Wal-Mart flunks its fact-check: The truth behind its sarcastic response to the Times

After a critical column in the Times raised its ire, Wal-Mart issued an angry response. Here's why it may backfire

Published June 25, 2014 7:21PM (EDT)

  (Walmart/Reuters/Kevork Djansezian/Salon)
(Walmart/Reuters/Kevork Djansezian/Salon)

Wal-Mart has a knack for proving its critics right. In its latest example, responding to an Op-Ed by the New York Times’ Timothy Egan this week, the company chose to lash out like a petulant child, unhappy with a negative report card.

Like it or not, Wal-Mart’s participation, due to its size and domination of the retail sector, is critical to any conversation about the future of America’s low-wage workers and their families. Instead of viewing Egan’s column as a moment for serious introspection, the mega-chain created a juvenile infographic on its corporate blog, in which David Tovar, Wal-Mart’s vice president of corporate communications, pretended to scrawl handwritten notes on the Times copy.

Taking a page from the Koch brothers P.R. machine, Wal-Mart seems to have made a strategic decision to appeal only to partisans already sympathetic to their cause. If that was the company’s goal, it succeeded. Tucker Carlson’s Daily Caller headlined its story on the company’s response, “Wal-Mart’s Response to This New York Times Hit Piece Is EPIC.” An NBC affiliate, KNWA, located near Wal-Mart’s headquarters in Bentonville, posted a story on ArkansasMatters.com headlined, “Walmart Exec Skewers New York Times Article for False Facts.”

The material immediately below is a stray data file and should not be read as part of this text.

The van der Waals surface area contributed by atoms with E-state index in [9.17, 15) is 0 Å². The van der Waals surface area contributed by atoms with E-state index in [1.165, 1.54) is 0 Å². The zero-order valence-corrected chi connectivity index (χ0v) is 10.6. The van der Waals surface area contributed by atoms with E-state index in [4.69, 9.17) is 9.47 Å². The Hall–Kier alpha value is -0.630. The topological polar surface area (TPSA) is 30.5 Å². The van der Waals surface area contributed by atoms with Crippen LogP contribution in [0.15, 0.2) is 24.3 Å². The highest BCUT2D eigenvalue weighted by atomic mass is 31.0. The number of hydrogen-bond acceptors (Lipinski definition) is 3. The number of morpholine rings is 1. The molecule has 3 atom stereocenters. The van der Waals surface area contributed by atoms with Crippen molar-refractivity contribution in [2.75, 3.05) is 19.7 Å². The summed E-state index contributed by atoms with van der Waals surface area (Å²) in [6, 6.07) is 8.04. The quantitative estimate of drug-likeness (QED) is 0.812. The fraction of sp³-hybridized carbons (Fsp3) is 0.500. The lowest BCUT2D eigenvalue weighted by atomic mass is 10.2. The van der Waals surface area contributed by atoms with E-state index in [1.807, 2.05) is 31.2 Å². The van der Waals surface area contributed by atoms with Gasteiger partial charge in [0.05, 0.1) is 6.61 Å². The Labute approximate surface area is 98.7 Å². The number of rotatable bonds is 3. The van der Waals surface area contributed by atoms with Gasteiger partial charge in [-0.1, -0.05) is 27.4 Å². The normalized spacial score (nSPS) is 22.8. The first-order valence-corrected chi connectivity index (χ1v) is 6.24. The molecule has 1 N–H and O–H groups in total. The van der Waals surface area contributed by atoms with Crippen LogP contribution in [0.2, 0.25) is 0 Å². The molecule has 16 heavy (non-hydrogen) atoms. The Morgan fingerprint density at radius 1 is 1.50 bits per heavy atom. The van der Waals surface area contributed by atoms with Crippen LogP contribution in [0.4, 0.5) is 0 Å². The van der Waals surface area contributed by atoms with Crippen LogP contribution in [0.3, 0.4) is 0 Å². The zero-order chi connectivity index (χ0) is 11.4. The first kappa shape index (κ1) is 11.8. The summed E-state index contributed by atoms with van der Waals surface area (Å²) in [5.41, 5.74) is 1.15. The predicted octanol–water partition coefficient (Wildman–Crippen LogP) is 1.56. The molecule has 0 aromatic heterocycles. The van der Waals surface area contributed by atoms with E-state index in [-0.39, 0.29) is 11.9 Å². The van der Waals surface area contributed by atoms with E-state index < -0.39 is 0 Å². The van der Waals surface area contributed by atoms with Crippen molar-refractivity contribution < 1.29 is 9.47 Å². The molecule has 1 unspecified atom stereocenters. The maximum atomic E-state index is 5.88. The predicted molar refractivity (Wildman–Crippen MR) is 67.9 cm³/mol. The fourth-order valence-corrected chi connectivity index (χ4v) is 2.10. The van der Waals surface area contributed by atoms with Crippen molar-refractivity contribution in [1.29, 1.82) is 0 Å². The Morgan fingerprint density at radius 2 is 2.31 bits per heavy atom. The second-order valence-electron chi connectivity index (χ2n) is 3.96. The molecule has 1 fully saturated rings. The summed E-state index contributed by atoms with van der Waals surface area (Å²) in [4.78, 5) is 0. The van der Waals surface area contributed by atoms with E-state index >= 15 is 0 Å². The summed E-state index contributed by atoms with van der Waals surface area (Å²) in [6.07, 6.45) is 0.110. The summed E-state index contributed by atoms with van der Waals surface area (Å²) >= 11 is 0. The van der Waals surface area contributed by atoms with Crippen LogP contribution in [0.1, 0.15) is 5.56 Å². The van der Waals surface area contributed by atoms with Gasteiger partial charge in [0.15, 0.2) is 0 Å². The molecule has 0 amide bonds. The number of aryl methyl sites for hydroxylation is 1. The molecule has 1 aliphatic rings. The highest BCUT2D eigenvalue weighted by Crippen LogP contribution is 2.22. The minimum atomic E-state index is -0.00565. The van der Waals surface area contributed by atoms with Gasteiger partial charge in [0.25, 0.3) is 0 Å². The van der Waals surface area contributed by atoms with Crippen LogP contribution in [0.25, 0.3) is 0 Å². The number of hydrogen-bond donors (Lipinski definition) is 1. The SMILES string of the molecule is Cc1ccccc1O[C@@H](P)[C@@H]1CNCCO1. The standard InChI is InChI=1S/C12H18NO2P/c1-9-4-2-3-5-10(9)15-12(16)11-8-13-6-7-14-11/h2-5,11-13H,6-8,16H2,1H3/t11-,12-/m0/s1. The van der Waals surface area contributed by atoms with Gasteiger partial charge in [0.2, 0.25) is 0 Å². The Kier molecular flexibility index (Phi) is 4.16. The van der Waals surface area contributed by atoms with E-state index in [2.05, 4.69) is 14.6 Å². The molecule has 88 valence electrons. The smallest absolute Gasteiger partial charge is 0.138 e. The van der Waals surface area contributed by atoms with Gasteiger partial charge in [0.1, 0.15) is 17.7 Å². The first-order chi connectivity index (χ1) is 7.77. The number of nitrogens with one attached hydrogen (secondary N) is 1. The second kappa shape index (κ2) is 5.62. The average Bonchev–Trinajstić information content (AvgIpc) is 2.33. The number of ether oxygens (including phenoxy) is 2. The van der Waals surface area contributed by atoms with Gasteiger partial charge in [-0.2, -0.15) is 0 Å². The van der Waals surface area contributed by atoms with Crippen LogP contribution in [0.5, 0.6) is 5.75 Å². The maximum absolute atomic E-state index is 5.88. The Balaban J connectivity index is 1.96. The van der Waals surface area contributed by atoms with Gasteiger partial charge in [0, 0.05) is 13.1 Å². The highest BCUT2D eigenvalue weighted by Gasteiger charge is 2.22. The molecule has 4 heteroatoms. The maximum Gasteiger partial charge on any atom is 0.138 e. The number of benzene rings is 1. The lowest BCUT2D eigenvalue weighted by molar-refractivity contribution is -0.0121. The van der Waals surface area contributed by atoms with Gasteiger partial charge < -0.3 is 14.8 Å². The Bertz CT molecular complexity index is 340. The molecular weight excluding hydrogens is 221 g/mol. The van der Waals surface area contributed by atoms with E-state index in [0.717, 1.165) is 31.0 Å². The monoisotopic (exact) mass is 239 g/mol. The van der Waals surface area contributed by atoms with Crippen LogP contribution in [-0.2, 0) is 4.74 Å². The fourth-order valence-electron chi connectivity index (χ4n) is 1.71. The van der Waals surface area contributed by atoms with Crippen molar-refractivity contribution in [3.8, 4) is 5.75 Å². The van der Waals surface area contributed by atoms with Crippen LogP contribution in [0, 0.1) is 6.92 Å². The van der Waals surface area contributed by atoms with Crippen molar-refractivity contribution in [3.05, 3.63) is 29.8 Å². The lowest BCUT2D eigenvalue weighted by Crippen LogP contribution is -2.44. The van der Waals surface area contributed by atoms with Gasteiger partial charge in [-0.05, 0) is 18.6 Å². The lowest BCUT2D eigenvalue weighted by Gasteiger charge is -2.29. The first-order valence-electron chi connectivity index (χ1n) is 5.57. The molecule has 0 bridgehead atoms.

It might have been “EPIC,” but Tovar’s response was light on substance. Supplying limited facts and figures, the company chose anecdotes over data and a "Wizard of Oz" messaging strategy demanding readers pay no attention to the man behind the curtain, and instead follow the shiny objects.

For example, when Egan claimed Wal-Mart “forc[es] employees into public assistance with its poverty-wage structure” the company responded that “we see more associates move off of public assistance as a result of their job at Walmart.”

Their evidence? A 30-second video, produced by Wal-Mart, telling the story of a worker who no longer required food stamps in order to feed her family.

The hard data tells a story far from the inspiring image projected by Wal-Mart. In state after state, from Texas to the company’s home in Arkansas, Wal-Mart almost always ranks at or near the top when companies are ranked by the number of employees enrolled in public assistance programs such as CHIP or Medicaid.

Wal-Mart will rightfully claim this is because they are often the largest employer in the state. However, isn’t one full-time worker requiring public assistance due to poverty wages too many?

Furthermore, every Wal-Mart success story can be matched with one like this from CNN:

“Amy Stinnett works as a cashier making $10 an hour at the Wal-Mart store in Placerville, Calif. It's not enough to make ends meet for the 21-year-old single mother. Stinnett and her son are on MediCal, the California Medicaid program. She relies on food stamps for her son, and borrows money from her family to buy diapers and pay rent.”

Numerous studies have shown the high price paid for public benefits utilized by Wal-Mart’s employees. Research from the University of California, Berkeley, Labor Center found in 2004 “Walmart workers’ reliance on public assistance programs cost California taxpayers $86 million annually.”

Taking into account Wal-Mart’s own data, 525,000 of the company’s 1,000,000 full-time hourly employees earn less than $25,000 a year.